Belgian workforce ranked among the world's most entrepreneurial employees
Most people do not immediately associate Belgium with entrepreneurship. A new study by the Flanders DC Knowledge Centre at Vlerick Business School, entitled ‘Success factors for intrapreneurship in various types of organisations’ now shows that Belgian employees tend to exhibit more entrepreneurial behaviour in a company environment. The study identifies and compares success factors for intrapreneurship in various types of organisations.
Professor Miguel Meuleman, together with Jana Deprez, Eva Cools and Mathias Cobben, examined the entrepreneurial profile of employees in Flanders as well as the measure in which organisations support intrapreneurship and the extent to which employees come up with, promote and implement new ideas.
An innovative society relies on traditional entrepreneurship as well as on intrapreneurship – or entrepreneurship within existing organisations. Intrapreneurship allows organisations – companies as well as non-profit organisations – to remain effective in a rapidly changing environment.
“In recent years various studies, including the Global Entrepreneurship Monitor (GEM), have demonstrated that Belgium’s score is rather poor when it comes to traditional entrepreneurship or starters who start from scratch,” says Pascal Cools, Director of Flanders District of Creativity. “But intrapreneurship can serve as a partial substitute for the limited traditional entrepreneurship in our country.”
After all, entrepreneurship is a process that also takes place within established companies and organisations. When workers are the driving force behind this trend this is called intrapreneurship. A recent global survey within GEM shows that a large percentage of the total amount of employees (13.5%) in Belgium can be classified as intrapreneurs. Belgium (there were no individual figures available for Flanders) is clearly ahead of the pack, together with Scandinavian countries such as Denmark and Sweden. This can be explained by the extensive employee protection and social security in these countries: employees with secure jobs tend to explore new paths within the context of their existing job rather than starting a business of their own and dealing with the risks that are commonly associated with such a venture.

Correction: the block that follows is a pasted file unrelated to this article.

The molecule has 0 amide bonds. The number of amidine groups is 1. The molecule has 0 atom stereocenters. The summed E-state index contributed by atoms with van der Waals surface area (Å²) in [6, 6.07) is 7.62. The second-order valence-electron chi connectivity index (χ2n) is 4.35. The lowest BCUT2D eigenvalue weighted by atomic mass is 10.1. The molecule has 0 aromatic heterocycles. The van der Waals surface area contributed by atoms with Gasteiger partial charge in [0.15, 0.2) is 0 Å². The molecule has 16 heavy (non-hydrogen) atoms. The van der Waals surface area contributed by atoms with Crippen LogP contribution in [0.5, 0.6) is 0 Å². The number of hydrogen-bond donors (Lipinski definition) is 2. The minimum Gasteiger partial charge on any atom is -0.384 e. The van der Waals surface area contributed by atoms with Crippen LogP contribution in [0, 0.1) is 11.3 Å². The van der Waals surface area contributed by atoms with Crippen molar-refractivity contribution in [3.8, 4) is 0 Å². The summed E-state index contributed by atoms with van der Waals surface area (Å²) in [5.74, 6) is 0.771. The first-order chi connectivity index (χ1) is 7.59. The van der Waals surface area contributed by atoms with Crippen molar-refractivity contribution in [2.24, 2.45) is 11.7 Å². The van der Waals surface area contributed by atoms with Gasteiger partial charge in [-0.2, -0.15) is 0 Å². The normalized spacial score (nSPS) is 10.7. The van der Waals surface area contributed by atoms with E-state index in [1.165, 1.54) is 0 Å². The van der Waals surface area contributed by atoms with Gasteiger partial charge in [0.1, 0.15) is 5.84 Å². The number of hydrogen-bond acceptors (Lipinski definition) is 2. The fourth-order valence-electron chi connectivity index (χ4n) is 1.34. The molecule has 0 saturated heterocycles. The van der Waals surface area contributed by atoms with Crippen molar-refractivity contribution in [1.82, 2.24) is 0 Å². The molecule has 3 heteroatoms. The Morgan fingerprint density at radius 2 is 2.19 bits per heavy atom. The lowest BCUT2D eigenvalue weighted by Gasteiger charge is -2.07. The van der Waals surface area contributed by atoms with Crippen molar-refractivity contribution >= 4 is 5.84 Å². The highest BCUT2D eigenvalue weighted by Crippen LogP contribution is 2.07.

With the help of Vacature (a Flemish employment publication) 6,000 surveys were taken among employees in various companies and organisations (NGOs, schools, public administrations, and so on) in various sectors. The aim of this study was to map the extent to which employees display intrapreneurship and the measure in which the organisational or company culture encourages this entrepreneurial behaviour in its employees. The questionnaire shows that new ideas about products and services mainly come from Senior Managers. It also appears that as organisations grow (older) the entrepreneurial behaviour of employees decreases. Employees in the services sector display the most entrepreneurial behaviour while employees in public administration are the least entrepreneurial. The performance of the non-profit sector, moreover, is not as good as that of the profit sector in terms of the entrepreneurial behaviour of its employees.
The organisational culture in administrations inhibits the entrepreneurial behaviour of civil servants
The lesser degree of intrapreneurship or the entrepreneurial behaviour of civil servants in public administrations and educational institutions can firstly be attributed to an organisational culture which inhibits entrepreneurial behaviour. Generally speaking there is less support among top-level management in public administration and in education for the innovative initiatives of employees. In administration in particular the individual discretion of civil servants is far too limited. Various studies have shown that these factors – management support and individual discretion – are important explanatory factors for encouraging entrepreneurial behaviour among employees.
In other sectors a workload that is too high is often an inhibitive factor for launching innovative ideas as an employee. Some companies, e.g., Google capitalise on this by explicitly giving employees the time to work on new projects.
A lack of proactive behaviour
The explanation for the less entrepreneurial behaviour of civil servants in education and in public administration can also be attributed to a lack of proactive behaviour: civil servants tend to question internal processes less and they are also less aware of changes in their external environment, e.g., technological and social-cultural developments that may have an impact on their organisation.
Working to create an entrepreneurial corporate culture
The study also demonstrates that companies and organisations can work to create a more entrepreneurial corporate culture: “You can compensate for a lack of proactive employees by developing and implementing a corporate climate that supports and encourages this”, says Professor Miguel Meuleman. “You can clearly and systematically promote entrepreneurship in a company or organisation.”